Variable fees represent a form of variable consideration that will need to be estimated when determining the transaction price. Tracking contracts with variable fees is important, as management will need to update its estimates throughout the contract term in order to appropriately reflect circumstances that exist at each reporting date.

Discounts, rebates, and customer options at a discount

The new revenue recognition standard creates a single framework for assessing variable consideration to determine the amount to be included in the transaction price. The requirement to estimate and include amounts of variable consideration can significantly change companies’ practices.

Discount, rebates, and fees contingent on future events are common forms of variable consideration. Performing a detailed review of contracts to identify all forms of variable consideration will help management to appropriately evaluate and determine the transaction price.

Promised goods or services with combined fees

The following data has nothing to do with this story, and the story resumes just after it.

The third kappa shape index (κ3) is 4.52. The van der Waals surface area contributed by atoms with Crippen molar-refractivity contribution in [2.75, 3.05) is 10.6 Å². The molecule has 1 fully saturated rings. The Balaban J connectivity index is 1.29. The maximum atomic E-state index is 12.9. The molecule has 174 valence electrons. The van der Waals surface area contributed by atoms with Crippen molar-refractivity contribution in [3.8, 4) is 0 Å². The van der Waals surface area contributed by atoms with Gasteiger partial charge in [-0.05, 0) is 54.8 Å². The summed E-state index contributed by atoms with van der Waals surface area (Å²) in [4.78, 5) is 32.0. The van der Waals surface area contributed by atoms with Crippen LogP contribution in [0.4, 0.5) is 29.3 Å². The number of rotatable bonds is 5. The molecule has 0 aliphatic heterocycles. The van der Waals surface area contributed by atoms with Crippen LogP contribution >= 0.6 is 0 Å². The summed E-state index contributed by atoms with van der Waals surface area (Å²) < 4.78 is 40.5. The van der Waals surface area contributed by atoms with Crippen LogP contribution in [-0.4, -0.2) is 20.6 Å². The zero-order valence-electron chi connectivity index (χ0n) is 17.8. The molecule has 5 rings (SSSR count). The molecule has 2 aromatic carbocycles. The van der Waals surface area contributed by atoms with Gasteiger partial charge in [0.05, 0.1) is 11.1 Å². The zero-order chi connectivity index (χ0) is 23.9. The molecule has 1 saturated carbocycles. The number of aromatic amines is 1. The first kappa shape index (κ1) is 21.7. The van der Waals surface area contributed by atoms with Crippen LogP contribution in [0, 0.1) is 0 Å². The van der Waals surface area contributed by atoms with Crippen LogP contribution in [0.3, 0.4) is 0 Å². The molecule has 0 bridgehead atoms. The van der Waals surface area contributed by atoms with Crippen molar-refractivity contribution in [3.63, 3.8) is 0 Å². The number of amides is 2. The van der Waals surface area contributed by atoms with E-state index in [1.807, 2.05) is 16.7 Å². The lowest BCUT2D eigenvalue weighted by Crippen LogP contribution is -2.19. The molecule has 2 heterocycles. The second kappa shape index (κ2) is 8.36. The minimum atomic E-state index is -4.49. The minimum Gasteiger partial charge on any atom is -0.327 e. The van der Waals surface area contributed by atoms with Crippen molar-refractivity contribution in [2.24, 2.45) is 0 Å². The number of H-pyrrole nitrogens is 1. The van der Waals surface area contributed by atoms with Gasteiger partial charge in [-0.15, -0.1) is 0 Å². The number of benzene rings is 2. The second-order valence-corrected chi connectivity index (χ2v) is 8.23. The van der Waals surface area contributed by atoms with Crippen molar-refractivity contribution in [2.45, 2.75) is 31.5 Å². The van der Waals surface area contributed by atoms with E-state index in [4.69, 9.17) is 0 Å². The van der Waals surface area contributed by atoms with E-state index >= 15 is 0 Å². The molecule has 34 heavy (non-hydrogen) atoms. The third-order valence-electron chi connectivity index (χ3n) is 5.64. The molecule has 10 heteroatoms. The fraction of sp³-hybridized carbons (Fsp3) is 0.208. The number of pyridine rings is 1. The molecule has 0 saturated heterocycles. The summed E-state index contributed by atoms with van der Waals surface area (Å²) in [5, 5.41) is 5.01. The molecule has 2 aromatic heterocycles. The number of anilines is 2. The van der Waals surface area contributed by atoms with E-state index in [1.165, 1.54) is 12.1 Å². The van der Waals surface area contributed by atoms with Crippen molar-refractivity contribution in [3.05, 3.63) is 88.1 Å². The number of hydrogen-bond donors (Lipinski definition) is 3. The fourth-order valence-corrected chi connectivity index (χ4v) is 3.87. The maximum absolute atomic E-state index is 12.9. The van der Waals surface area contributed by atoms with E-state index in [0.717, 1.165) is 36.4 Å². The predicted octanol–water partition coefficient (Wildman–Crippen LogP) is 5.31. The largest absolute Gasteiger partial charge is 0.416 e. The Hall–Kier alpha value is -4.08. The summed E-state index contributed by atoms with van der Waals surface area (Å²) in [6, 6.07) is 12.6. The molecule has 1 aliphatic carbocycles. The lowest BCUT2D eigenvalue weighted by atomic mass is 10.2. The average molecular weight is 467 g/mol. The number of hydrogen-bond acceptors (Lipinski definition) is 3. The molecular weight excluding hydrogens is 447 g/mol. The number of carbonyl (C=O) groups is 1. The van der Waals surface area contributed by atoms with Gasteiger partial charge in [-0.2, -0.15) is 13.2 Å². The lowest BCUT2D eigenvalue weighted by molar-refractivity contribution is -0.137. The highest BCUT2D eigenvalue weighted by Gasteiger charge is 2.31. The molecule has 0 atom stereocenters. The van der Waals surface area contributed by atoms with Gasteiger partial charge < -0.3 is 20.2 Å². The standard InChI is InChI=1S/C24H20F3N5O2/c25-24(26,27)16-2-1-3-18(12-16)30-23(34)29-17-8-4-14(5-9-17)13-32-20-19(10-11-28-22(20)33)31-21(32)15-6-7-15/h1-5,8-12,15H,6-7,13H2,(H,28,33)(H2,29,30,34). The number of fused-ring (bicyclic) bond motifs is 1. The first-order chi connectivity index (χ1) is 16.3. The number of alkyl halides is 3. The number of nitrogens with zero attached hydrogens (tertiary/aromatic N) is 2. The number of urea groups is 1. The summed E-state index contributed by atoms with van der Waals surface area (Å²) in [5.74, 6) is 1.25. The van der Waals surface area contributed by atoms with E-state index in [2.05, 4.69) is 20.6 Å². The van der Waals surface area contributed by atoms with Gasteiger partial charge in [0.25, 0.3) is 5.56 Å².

The new revenue standard requires that distinct goods or services be considered as separate performance obligations and that any combined fees should be allocated to each distinct good or service. A common challenge is identifying the separate performance obligations in a contract and then determining the stand-alone selling price of each distinct good or service. By evaluating the population of contracts to identify those with combined fees that include more than one performance obligation, management can minimize its efforts by focusing only on those types or structures of contracts with multiple goods or services.

Frequent contract modifications including amendments, extensions, renewals, and combinations

Contract modifications are now clearly defined under ASC 606 and, as a result, may differ from how companies previously handled changes to customer contracts.